Winston Churchill called it a "miracle of deliverance".
Three hundred and forty thousand allied soldiers were rescued from the beaches of Dunkirk by a flotilla of boats of all sizes between 28 May and 4 June 1940, enabling them to fight another day.
The escape of soldiers from the Royal Ulster Rifles was as miraculous as any in those days.
The regiment formed part of the rearguard tasked with buying time for the soldiers trapped on the beach.
However, at the last minute the Rifles' order to fight to the last man was overturned and they had the chance to try to make it to the beaches and hope for evacuation.
The drama and heroism of the evacuation - Operation Dynamo - is examined in historian Dan Snow's documentary Little Ships, on BBC2 on Thursday.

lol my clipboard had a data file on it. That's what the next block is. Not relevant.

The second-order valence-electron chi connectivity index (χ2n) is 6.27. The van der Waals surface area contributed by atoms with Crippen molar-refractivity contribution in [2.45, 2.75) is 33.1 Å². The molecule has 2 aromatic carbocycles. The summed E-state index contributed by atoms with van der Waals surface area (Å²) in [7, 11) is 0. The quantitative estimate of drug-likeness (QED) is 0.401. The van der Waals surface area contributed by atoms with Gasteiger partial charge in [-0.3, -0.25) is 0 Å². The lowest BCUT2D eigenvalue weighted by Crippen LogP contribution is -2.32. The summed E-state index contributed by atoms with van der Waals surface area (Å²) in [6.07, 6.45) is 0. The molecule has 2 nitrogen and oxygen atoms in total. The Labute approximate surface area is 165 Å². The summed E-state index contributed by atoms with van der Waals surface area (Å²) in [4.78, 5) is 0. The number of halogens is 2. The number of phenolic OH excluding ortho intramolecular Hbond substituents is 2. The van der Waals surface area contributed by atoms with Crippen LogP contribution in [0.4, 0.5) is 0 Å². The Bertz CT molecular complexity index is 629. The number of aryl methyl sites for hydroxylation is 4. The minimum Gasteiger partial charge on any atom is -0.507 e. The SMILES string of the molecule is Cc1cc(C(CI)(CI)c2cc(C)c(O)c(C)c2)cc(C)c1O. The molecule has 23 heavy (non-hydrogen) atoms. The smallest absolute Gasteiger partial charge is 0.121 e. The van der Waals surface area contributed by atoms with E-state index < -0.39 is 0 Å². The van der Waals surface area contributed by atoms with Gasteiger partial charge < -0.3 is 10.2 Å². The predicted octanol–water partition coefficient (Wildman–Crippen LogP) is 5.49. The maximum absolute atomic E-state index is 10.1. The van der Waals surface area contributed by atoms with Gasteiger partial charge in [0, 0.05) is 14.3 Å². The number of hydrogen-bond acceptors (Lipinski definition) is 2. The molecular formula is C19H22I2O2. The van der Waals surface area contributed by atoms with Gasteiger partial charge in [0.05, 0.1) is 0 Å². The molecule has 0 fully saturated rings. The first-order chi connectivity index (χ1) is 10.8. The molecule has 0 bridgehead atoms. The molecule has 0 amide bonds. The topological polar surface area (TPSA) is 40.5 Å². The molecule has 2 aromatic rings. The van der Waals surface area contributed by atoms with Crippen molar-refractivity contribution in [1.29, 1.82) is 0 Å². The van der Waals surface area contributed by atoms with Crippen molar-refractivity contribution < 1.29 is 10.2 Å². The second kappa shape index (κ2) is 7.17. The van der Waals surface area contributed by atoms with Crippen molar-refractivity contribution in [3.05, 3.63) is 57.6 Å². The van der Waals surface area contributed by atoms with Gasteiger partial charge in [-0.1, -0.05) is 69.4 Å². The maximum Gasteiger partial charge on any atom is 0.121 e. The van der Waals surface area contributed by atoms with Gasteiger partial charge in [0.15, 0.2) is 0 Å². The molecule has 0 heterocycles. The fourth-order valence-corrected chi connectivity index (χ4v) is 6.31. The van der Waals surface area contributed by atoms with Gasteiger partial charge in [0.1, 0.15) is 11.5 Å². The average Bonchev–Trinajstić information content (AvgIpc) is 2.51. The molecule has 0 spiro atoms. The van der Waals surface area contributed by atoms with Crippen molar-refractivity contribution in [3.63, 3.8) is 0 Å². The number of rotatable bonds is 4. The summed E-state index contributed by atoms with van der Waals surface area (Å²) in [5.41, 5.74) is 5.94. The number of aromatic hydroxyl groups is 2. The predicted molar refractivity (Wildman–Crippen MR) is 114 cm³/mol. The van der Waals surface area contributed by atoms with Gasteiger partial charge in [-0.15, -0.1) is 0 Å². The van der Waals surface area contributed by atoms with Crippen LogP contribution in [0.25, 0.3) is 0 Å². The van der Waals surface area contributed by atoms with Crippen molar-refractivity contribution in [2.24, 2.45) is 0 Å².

Mr Snow retraces the role of the Royal Ulster Rifles through the war diary of one member of the regiment in the documentary.
They were among the last soldiers to leave Dunkirk, with many of them making it onto the ships and safety.
However, the historian also visits a French cemetery where eight of the RUR are buried alongside each other.
He also meets with veterans from other British regiments who owe their lives to the little ships which braved the channel to rescue them.
They tell him what it was like to await rescue while under fire and bombardment from the Luftwaffe after an exhausting march to the beaches.
Their ordeal wasn't over then, as those who were rescued still had to endure the treacherous journey back to England.
Little Ships is on BBC2 on Thursday, 3 June at 9.30pm and will be shown again on Saturday, 5 June at 7.25pm on BBC Two.
The programme was made by BBC Northern Ireland for BBC Two.